Totally incorrect. Ask him/her to show you a Subaru document that backs up that assertion.

 

It is also likely caused by something I am doing.
Unfortunately, that is usually the case. But the bright side is that it's usually easy to fix.

"If you don't know where you're going, any road will take you there." ~ The Cheshire Cat (Alice in Wonderland)

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This happens if you have a garage at home and leave your fob in the car when you go inside and close the garage. That's a common problem across brands/models with fobs these days. Could that be the case for you? Make sure your fob is far away from the car when you park so that it is not activating the proximity sensors to the fob. Not even next to the car as the "approach lights" will want to illuminate if you are leaving it near the doors hanging on a tool box or something like that in the garage.

 

Otherwise your car should sit for weeks without issue.

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This happens if you have a garage at home and leave your fob in the car when you go inside and close the garage. That's a common problem across brands/models with fobs these days. Could that be the case for you? Make sure your fob is far away from the car when you park so that it is not activating the proximity sensors to the fob. Not even next to the car as the "approach lights" will want to illuminate if you are leaving it near the doors hanging on a tool box or something like that in the garage.

 

Otherwise your car should sit for weeks without issue.

 

I can try keeping it further away but the car is parked in our third stall and the keys are on the wall inside the door to the house. Probably 20 feet away and thru one wall.

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We'll see if the dealer finds anything. If not, I'll try to keep the remote further away.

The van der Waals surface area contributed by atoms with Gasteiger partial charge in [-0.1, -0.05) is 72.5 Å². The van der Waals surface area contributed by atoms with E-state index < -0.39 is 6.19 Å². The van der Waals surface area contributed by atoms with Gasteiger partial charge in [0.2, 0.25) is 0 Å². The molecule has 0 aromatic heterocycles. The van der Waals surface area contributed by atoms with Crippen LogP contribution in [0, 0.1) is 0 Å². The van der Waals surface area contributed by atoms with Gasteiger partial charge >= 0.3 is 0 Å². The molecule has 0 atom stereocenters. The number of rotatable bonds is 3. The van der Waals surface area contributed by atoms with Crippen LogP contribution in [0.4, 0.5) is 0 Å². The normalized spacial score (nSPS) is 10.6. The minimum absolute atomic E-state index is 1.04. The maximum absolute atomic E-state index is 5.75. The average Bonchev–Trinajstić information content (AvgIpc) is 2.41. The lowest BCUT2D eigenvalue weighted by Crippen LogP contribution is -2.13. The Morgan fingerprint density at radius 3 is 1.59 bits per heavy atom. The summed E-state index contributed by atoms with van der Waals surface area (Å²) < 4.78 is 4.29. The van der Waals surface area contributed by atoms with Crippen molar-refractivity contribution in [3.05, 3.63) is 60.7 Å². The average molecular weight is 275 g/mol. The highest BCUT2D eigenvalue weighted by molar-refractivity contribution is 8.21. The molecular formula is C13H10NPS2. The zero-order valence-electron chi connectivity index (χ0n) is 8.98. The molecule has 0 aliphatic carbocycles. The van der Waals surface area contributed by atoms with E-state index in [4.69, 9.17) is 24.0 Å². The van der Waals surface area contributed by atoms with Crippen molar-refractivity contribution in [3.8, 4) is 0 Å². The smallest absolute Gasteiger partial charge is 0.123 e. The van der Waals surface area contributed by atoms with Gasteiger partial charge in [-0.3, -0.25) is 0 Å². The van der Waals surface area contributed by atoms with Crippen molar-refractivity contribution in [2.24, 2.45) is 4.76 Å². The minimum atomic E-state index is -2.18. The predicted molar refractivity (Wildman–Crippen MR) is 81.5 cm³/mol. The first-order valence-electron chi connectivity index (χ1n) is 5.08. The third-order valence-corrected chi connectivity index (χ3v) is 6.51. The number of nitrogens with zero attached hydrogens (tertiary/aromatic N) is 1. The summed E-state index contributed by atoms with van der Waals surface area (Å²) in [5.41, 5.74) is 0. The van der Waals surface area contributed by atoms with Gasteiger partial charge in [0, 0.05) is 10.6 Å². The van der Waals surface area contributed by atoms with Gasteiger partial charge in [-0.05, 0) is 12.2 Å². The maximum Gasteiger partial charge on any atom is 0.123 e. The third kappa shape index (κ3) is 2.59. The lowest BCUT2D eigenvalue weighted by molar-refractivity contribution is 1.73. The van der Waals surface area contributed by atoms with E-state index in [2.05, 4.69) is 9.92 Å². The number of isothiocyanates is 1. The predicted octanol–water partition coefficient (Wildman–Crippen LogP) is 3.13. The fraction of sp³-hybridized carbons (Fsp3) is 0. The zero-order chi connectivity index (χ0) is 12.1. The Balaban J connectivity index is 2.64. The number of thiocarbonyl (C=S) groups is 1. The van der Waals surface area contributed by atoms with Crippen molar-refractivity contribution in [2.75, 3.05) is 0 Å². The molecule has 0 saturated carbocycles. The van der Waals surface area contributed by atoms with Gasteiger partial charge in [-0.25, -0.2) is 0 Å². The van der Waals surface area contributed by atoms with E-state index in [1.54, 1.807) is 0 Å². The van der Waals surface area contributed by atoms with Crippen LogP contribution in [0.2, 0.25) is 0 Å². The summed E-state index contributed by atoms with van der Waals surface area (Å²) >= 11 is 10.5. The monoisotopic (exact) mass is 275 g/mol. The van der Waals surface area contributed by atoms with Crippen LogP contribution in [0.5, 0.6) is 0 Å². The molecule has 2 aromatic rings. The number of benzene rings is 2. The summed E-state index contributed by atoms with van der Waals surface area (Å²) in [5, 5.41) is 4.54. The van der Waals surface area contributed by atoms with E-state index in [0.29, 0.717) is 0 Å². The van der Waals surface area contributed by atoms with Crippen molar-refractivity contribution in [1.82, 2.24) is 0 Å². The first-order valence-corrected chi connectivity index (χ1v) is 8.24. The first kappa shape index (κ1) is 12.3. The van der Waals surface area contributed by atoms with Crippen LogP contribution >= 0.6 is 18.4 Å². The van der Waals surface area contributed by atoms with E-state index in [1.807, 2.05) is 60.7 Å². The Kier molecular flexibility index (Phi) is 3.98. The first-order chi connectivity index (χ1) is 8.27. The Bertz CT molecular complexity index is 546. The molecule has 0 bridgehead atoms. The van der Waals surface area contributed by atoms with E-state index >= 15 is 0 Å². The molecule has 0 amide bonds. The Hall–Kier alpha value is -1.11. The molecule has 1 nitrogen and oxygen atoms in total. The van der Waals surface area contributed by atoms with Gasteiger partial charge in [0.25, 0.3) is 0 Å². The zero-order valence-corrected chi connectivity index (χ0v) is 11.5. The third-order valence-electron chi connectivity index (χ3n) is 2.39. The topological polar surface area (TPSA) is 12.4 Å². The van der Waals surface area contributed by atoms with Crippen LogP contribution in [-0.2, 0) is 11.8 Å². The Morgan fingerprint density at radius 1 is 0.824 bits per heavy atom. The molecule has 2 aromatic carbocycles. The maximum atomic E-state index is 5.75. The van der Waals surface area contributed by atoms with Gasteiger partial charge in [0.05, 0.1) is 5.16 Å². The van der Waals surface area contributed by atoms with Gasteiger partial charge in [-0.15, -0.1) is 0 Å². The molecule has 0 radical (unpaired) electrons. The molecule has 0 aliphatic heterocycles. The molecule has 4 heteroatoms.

If that does not work and it continues to die I guess I am just racking up the number of visits and days out of service to lemon it.

 

Does it make any difference regarding the fob if the car is locked or not? I'm just wondering if there is less contact/draw if the car is locked.

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Laughing at Oneself and with Other is good for the Soul😆
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We'll see if the dealer finds anything. If not, I'll try to keep the remote further away.

 

If that does not work and it continues to die I guess I am just racking up the number of visits and days out of service to lemon it.

 

Does it make any difference regarding the fob if the car is locked or not? I'm just wondering if there is less contact/draw if the car is locked.

 

It shouldn't matter if your car is locked or unlocked. As long as your key fob isn't close enough to start the car (from the inside of the car), turn on your approach lights, or open the car with the touch-less feature within the door handles then you key "should" be far enough away from the car. Anything over 5 feet should be sufficient as the key needs to be close to activate those features. The car is always going to be searching for the key fob regardless of distance but as long as the key isn't close enough to have it start activating other systems, that really shouldn't matter.